New stream flow targets aid in watershed planning decisions

Posted April 28, 2017
A SCCWRP-led flow-ecology study has generated data on the hydrologic flow patterns that are necessary to support healthy, in-stream biological communities for hundreds of wadeable stream sites in Southern California. Many of these sites don’t presently have optimal flow patterns for in-stream biological communities, as shown in the map above, where flow conditions at various sites have been scored and assigned a grade of A through D.

SCCWRP and its partners have published a comprehensive study outlining how to use a suite of newly developed flow-ecology modeling tools to optimally protect the in-stream biological communities of more than 600 wadeable stream sites across Southern California.

The three-year study, published in March, is intended to help Southern California watershed managers as they make difficult decisions regarding how to set stream flow targets across a watershed – decisions that can affect everything from reservoir operations to stormwater capture and use strategies.

The flow-ecology modeling work involved mathematically modeling the hydrological flow patterns that are necessary to sustain healthy, in-stream biological communities for 572 wadeable stream sites across Southern California.

Watershed managers already have begun using the flow-target data sets, along with associated assessment tools developed during the study, to understand the ecological implications of altering hydrological flow patterns in various watersheds. Study data also are being used to inform development of a statewide assessment framework that will guide watershed managers in setting recommended flow targets for streams statewide.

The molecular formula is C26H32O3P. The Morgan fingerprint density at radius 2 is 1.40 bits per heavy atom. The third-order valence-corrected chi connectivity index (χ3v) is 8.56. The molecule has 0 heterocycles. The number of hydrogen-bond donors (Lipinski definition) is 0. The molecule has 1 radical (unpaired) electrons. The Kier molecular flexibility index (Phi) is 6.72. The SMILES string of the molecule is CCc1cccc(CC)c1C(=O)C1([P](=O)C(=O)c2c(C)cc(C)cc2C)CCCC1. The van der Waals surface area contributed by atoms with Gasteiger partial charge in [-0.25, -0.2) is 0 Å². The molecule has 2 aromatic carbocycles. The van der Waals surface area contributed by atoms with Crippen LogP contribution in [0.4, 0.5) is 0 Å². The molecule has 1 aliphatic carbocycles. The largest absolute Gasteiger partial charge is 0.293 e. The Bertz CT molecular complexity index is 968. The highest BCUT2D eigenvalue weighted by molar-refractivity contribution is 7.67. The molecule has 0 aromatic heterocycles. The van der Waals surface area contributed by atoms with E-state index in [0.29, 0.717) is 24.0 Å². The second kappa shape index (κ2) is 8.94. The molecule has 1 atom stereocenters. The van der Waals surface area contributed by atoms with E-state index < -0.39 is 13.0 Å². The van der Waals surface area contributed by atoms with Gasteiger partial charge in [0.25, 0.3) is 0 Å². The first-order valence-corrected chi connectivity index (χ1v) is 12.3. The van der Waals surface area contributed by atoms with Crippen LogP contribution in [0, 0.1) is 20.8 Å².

The scientific framework that SCCWRP and its partners used to develop the recommended flow targets is known as the Ecological Limits of Hydrologic Alteration (ELOHA). The framework relates flow alterations to stream condition as indicated by benthic macroinvertebrate stream communities. With ELOHA, researchers are able to factor in a wide range of flow conditions (i.e., stormwater flows vs. low flows) and climatic conditions (i.e., wet vs. dry years).

During the study, researchers identified seven flow metrics identified as having the most influence on biological condition; flow alterations beyond the thresholds proposed by the study were assumed to be associated with declines in in-stream biological condition. Watershed managers can now use the stream flow-target data and assessment tools to evaluate the impacts of proposed flow alterations, as well as prioritize areas for protection. The flow-target data also offer insights into the level of influence that flow patterns have in terms of altering in-stream biological health at a given site, relative to other factors such as contamination and habitat alteration.

In-stream biological health is one of numerous factors that watershed managers must take into account as they set flow targets for various streams. Watershed managers also are responsible for maintaining flood-control protections, maximizing conservation and reuse, and being responsive to requests to maintain existing flows for ecological purposes.

The San Diego River watershed served as the first case study evaluating the utility of the new flow-ecology modeling tools. Watershed managers there used the tools to evaluate how proposed changes in reservoir management strategies would impact in-stream biological communities. The managers also examined how the proposed installation of low-impact development (LID) solutions for managing stormwater runoff would impact in-stream biological health.

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